The global reinsurance market may be heading for a new reality, where lower returns are the norm and an increasing focus needs to be placed on the contribution that underwriting makes to the bottom line, according to A.M. Best.
Everyone is looking for the answer to ‘where next’ for the global reinsurance market. Will it be a case of more of the same, a complete structural and business model evolution, or somewhere in between? A.M. Best believes the market is heading for a new reality, but how challenging that will be depends on how ready reinsurers are to adapt.
Despite the continued low level of global catastrophe loses and abundance of excess capital, which has helped to buoy reinsurance company results in recent years, the market does remain challenging for reinsurers and A.M. Best notes that returns for some are beginning to show “signs of stress.”
A new report from A.M. Best notes that the public reinsurance companies that it tracks have seen their stock price returns turn negative with the financial volatility in recent months, but the fact that they haven’t suffered major losses and that capital remains high has kept reinsurers looking more attractive investment opportunities than many other sectors.
Price declines continue across catastrophe lines, with an expectation of more to come albeit at a less rapid pace of decline than seen through late 2014 and early 2015. But reinsurers have been able to beat analysts consensus estimates due to low losses and continued reserve releases.
Conditions haven’t changed much, despite price declines slowing, and the reinsurance market remains one favoring buyers, with rates, terms and conditions all facing ongoing pressure and likely to impact companies’ results, A.M. Best notes.
Despite the price declines as well, reinsurers have been able to deliver reasonable results but A.M. Best feels that “this may not be sustainable for the long term.”
A.M. Best foresees a “new reality” for the reinsurance market. A reality where reinsurance becomes more of “an industry where returns are less impressive and underwriting will have to become a larger contributor to profits and returns.”
This, A.M. Best notes, will lead to reinsurers adopting an approach of “more conservative risk selection, more diversification of product offerings, a wider geographic reach and conservative loss picks.”
Reinsurance companies all seem to agree that 2015 will remain challenging and it is too early to tell whether 2016 will see more easy conditions for reinsurers, A.M. Best says.
Reinsurer management teams continue to focus on a disciplined approach to reinsurance underwriting, pulling back where necessary, which is resulting in a weighting of portfolios towards primary business, as pricing is relatively more attractive there and competition lower, resulting in easier access to business.
Looking ahead, A.M. Best notes that; “The expectation remains that reinsurance pricing overall will remain under pressure in 2015 given continued pressures from alternative capital and the lack of any price-changing event over the past few years.”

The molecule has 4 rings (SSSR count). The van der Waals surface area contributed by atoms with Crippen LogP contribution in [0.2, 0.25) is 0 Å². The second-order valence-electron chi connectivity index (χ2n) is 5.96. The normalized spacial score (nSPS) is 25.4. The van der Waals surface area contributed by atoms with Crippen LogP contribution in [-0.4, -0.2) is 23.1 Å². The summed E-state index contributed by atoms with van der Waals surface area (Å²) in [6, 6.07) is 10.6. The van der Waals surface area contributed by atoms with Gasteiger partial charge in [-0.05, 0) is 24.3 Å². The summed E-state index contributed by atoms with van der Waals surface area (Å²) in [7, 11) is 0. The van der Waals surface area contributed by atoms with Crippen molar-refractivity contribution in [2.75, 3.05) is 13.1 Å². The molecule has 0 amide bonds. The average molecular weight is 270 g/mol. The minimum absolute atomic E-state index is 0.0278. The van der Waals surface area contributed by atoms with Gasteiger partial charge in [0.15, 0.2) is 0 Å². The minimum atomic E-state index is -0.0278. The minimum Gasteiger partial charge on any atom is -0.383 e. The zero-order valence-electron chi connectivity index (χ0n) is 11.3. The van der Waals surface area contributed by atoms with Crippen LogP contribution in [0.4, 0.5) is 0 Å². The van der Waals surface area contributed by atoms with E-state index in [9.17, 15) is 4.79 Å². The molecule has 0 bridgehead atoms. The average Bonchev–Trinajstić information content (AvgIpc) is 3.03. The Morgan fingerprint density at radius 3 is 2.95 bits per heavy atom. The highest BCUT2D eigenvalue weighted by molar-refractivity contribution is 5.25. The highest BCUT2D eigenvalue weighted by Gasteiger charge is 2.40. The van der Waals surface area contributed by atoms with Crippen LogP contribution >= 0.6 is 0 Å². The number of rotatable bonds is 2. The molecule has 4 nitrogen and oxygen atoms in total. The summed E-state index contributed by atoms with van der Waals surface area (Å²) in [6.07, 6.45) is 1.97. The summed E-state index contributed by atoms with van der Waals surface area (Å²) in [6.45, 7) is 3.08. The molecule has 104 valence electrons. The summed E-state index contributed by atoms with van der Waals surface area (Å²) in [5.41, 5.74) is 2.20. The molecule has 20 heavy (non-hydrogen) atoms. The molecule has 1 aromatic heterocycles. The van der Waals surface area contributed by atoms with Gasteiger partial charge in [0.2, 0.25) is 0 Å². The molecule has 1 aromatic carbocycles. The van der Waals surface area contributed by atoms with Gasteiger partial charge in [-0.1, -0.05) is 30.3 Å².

For 2016 the rating agency says that chances are pricing will remain under pressure, as capital levels remain high and competition from alternative capital and ILS fund managers is expected to continue. At the same time terms and conditions may continue to pressure reinsurer results as well.
“Third-party capital is expected to continue to enter the market as large pension funds and hedge funds search for ways to diversify their portfolios while chasing higher returns,” A.M. Best continues, adding that as a result “Given the current market environment, reinsurance and retro pricing is expected to remain under pressure going forward.”
Mergers and acquisitions (M&A) are expected to remain a feature of the reinsurance market too, with the pressure to diversify, achieve scale and consolidate competitive positions resulting in ongoing discussions between companies.
“Not everyone will win in the end,” A.M. Best warns.
There will be both winners, who manage to navigate the challenging environment, who choose well in M&A, or who find a complementary way to leverage alternative capital within their business model, and losers who fail to adapt.
“The solid players will be the ones that have been conservative in underwriting and in reserving, have been able to develop a book of business that will remain relevant for today’s market and that allows for quick shifts in and out of lines of business depending on market conditions, as well as companies that have created expertise in managing third-party capital to their own advantage,” A.M. Best explains.
Winners will be able to walk away from underpriced or unattractive business, A.M. Best continues, will have capital and expertise to expand into new lines, will be able to deliver the product selection and service level that global clients demand, will be able to participate in consolidation without being left on the sidelines and will be able to manage third-party capital to their own benefit, the rating agency continues.
“2016 will likely be another interesting year where we will see the industry continuing to evolve into something of a “new reality”,” A.M. Best says.
While it’s hard to predict what shape the reinsurance sector will take in years to come, as it evolves due to the structural influence of capital, competition and innovation.
When the dust finally settles, “the perception is that things will be very different than we have been used to over the past two decades.”
Reinsurers need to ready themselves for the new reality that is coming. If they haven’t already begun to adapt and prepare for it, it could already be too late.